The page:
Woodrow Wilson Kept the Russophobe Ball Rolling
President Wilson’s relative sympathy for the Russian revolution turned to visceral anti-Bolshevism after labor strikes, race riots, and anarchist attacks broke out across the United States in 1919. Wilson’s iron suppression of these disturbances left “a legacy of repression that lasted for decades;” and his administration’s violation of civil liberties would provide a precedent for McCarthyism in the 1950s.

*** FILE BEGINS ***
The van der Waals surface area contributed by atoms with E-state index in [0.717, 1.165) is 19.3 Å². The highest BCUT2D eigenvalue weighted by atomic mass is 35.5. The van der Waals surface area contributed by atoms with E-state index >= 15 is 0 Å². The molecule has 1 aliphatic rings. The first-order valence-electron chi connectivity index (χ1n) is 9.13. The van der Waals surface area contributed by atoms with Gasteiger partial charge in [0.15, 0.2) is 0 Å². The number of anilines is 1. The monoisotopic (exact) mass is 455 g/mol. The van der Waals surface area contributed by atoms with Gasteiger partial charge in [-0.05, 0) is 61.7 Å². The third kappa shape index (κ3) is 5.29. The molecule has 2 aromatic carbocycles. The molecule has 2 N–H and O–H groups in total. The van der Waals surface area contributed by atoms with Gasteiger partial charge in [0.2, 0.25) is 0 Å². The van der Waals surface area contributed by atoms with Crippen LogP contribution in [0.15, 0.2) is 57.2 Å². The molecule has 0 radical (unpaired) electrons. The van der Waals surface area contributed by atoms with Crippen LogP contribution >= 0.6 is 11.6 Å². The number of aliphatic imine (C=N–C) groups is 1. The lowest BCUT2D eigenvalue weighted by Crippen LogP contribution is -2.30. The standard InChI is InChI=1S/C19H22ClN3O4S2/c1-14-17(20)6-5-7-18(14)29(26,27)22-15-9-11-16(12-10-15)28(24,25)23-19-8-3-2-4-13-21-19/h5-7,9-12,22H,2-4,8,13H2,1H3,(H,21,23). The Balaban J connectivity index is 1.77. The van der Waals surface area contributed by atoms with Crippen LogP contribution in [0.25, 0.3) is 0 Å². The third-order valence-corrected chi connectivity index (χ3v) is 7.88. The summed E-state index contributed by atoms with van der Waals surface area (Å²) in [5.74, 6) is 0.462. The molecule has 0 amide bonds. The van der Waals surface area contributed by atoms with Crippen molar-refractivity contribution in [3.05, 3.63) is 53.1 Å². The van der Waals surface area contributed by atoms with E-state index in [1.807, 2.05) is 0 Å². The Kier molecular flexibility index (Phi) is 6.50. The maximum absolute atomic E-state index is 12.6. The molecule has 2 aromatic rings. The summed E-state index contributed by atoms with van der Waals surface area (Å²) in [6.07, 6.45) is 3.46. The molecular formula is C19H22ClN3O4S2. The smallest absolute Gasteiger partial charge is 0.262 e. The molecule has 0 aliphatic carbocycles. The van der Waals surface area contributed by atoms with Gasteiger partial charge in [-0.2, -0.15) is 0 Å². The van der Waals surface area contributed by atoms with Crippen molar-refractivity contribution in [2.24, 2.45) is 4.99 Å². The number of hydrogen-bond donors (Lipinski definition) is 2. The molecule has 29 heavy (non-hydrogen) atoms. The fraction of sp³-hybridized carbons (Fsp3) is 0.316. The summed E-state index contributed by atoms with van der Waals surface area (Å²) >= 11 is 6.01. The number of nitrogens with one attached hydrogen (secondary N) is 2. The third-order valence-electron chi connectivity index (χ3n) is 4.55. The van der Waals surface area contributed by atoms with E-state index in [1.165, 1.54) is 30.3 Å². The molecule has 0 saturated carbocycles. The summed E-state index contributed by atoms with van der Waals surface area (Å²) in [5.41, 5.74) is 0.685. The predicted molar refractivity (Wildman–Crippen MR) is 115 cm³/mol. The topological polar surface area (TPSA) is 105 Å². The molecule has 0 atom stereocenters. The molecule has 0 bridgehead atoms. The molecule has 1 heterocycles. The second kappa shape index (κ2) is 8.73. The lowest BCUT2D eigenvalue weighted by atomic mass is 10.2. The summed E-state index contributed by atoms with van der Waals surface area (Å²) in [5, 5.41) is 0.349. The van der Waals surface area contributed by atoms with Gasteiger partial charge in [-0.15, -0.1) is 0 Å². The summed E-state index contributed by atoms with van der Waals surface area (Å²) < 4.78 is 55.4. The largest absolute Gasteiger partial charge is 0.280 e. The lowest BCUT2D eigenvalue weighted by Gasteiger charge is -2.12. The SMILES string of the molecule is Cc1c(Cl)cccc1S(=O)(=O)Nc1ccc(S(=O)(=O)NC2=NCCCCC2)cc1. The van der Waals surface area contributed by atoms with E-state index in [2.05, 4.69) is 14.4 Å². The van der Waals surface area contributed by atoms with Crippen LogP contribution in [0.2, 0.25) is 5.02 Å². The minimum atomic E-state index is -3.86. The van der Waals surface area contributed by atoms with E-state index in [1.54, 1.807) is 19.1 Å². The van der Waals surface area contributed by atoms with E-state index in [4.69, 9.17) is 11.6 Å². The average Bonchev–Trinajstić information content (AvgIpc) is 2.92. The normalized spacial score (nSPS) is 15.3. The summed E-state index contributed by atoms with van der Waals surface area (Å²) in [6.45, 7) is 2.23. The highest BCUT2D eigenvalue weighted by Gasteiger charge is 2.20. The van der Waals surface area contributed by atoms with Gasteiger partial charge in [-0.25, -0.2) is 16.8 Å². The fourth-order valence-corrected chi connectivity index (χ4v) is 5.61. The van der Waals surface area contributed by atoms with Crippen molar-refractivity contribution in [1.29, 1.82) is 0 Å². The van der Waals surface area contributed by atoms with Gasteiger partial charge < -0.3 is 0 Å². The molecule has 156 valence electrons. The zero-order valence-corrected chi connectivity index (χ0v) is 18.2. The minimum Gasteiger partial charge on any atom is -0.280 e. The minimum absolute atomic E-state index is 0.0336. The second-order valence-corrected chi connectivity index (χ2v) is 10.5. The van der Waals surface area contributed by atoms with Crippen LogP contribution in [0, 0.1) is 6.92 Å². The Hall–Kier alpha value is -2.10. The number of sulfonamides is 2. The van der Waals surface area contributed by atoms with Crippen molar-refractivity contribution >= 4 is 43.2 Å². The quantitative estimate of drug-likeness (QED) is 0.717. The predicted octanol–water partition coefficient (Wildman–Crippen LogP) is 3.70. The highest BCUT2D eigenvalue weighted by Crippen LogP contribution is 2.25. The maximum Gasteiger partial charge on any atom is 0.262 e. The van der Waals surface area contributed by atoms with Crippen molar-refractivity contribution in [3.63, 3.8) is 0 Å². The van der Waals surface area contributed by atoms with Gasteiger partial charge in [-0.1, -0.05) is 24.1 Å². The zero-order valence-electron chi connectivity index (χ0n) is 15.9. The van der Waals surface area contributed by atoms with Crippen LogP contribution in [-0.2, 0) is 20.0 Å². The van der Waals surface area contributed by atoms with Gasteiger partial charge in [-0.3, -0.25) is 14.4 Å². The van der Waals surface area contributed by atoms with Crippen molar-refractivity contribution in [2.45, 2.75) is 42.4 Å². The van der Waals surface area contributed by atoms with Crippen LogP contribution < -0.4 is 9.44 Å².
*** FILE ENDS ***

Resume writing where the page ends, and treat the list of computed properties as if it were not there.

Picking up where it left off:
The enmity between US interests and Russia stiffened in April of 1920 when the Bolsheviks retook Baku and promptly nationalized Standard Oil of New Jersey’s oil fields there. Subsequently the Cold War, the Korean War, the Cuban Missile Crisis and Vietnam all contributed to the Americans’ Russophobe brew. Underlying all of this anti-Russian sentiment, I think, is a deep-seated fear of Marxism and any other form of collectivism. Continue reading “NATO Has Harbored Active Domestic Terrorist Groups Since at Least 1969—2/4”